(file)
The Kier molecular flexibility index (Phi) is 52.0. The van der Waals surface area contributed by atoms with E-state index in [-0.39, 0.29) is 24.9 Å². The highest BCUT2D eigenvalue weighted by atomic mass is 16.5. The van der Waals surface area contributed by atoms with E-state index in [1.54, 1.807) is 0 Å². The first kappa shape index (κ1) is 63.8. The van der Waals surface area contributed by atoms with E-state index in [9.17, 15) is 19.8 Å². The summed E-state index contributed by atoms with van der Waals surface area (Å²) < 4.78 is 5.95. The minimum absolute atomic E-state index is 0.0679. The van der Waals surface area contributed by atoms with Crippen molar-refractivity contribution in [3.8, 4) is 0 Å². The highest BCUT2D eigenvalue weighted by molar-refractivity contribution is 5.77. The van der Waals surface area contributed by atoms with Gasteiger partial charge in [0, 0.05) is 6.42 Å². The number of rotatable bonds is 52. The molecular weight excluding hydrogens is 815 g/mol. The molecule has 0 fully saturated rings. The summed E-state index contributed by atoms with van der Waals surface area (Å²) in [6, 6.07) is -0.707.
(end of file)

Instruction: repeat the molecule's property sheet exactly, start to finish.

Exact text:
The Kier molecular flexibility index (Phi) is 52.0. The van der Waals surface area contributed by atoms with E-state index in [-0.39, 0.29) is 24.9 Å². The highest BCUT2D eigenvalue weighted by atomic mass is 16.5. The van der Waals surface area contributed by atoms with E-state index in [1.54, 1.807) is 0 Å². The first kappa shape index (κ1) is 63.8. The van der Waals surface area contributed by atoms with E-state index in [9.17, 15) is 19.8 Å². The summed E-state index contributed by atoms with van der Waals surface area (Å²) < 4.78 is 5.95. The minimum absolute atomic E-state index is 0.0679. The van der Waals surface area contributed by atoms with Crippen molar-refractivity contribution in [3.8, 4) is 0 Å². The highest BCUT2D eigenvalue weighted by molar-refractivity contribution is 5.77. The van der Waals surface area contributed by atoms with Gasteiger partial charge in [0, 0.05) is 6.42 Å². The number of rotatable bonds is 52. The molecular weight excluding hydrogens is 815 g/mol. The molecule has 0 fully saturated rings. The summed E-state index contributed by atoms with van der Waals surface area (Å²) in [6, 6.07) is -0.707.